Won’t you join us on a sea cruise aboard the Papagallo….Oo ee oo ee baby oo ee oo ee baby, etc. etc.”


Want to experience a cruise personally? Check out our public events here and book your cruise today.

Chef Len


Everyone agrees – wine and food just naturally taste better onboard a yacht!  And wine pairings, along with winemaker dinners, are a big part of our business.

We work with several local Paso Robles Wineries.  The first step in creating a menu for one of their events is to carefully review the actual winemaker’s tasting notes for the varietals they’ve selected.  These notes are like a guide sheet.  They highlight specific characteristics of the wine (bouquet, body, acidity, finish, etc.) and provide a place for me to begin.  My goal is to match the best possible food selection to the wine so that the wine is complemented but not overwhelmed.  In the case of dinners, the food and wine must come together in harmony as the meal progresses and complement each other throughout.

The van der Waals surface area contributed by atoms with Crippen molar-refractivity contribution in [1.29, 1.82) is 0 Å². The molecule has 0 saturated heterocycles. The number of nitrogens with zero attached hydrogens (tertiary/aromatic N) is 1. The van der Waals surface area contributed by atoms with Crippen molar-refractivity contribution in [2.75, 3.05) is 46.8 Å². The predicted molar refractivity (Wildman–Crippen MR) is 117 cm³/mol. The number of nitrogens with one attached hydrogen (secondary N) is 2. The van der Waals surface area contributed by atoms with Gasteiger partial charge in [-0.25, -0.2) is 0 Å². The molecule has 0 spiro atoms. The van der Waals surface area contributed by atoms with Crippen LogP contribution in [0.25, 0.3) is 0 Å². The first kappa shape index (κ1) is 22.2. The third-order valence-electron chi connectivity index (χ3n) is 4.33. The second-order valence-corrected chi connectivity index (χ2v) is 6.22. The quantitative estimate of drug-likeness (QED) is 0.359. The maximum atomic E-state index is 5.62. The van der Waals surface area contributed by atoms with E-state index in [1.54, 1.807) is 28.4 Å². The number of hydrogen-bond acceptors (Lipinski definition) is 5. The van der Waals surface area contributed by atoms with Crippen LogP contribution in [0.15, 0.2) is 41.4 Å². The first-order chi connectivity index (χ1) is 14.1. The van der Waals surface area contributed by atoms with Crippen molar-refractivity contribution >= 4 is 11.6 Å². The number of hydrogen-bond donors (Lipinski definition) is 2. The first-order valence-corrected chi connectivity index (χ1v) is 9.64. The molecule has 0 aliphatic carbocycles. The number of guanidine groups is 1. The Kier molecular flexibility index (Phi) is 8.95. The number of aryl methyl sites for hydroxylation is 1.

With the limited space and refrigeration storage in the galley, our menu selections can be challenging.  Their success depends on detailed planning, exact timing, and spot-on execution during service.  These three factors are extremely important in creating gourmet food onboard.  We do not have the benefit – or luxury – of the space, equipment, and extra staff that are available in a restaurant setting.  Our operation requires super organization, focus, attention to detail, and team work.  If any one of these is missing, our customer’s experience can be affected.

The sample menu shown is for a five-course pairing we offer onboard, typically serving 30 to 36 guests cruising the bay for three hours.  As you read over it, keep in mind that the food preparation for this menu all takes place in 66 square feet.  That’s five different courses during the cruise, one course served every half hour.  How do we do it?